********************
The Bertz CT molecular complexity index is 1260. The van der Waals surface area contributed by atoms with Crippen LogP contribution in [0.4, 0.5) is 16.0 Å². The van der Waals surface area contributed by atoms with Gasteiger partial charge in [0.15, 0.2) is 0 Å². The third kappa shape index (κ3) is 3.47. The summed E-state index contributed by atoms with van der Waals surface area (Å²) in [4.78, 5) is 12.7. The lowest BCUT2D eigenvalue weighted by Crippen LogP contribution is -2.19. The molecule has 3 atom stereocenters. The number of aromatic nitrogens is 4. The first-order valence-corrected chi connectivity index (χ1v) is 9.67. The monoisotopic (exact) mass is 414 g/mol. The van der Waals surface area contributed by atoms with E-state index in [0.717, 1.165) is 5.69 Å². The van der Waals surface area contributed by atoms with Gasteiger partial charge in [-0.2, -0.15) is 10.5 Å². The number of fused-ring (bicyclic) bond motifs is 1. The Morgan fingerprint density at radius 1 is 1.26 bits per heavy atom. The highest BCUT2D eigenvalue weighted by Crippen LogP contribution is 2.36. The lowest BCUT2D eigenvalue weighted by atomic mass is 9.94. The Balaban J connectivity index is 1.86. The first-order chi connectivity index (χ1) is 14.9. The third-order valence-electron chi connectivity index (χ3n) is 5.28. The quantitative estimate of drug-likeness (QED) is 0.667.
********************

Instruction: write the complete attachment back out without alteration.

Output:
The Bertz CT molecular complexity index is 1260. The van der Waals surface area contributed by atoms with Crippen LogP contribution in [0.4, 0.5) is 16.0 Å². The van der Waals surface area contributed by atoms with Gasteiger partial charge in [0.15, 0.2) is 0 Å². The third kappa shape index (κ3) is 3.47. The summed E-state index contributed by atoms with van der Waals surface area (Å²) in [4.78, 5) is 12.7. The lowest BCUT2D eigenvalue weighted by Crippen LogP contribution is -2.19. The molecule has 3 atom stereocenters. The number of aromatic nitrogens is 4. The first-order valence-corrected chi connectivity index (χ1v) is 9.67. The monoisotopic (exact) mass is 414 g/mol. The van der Waals surface area contributed by atoms with E-state index in [0.717, 1.165) is 5.69 Å². The van der Waals surface area contributed by atoms with Gasteiger partial charge in [-0.2, -0.15) is 10.5 Å². The number of fused-ring (bicyclic) bond motifs is 1. The Morgan fingerprint density at radius 1 is 1.26 bits per heavy atom. The highest BCUT2D eigenvalue weighted by Crippen LogP contribution is 2.36. The lowest BCUT2D eigenvalue weighted by atomic mass is 9.94. The Balaban J connectivity index is 1.86. The first-order chi connectivity index (χ1) is 14.9. The third-order valence-electron chi connectivity index (χ3n) is 5.28. The quantitative estimate of drug-likeness (QED) is 0.667.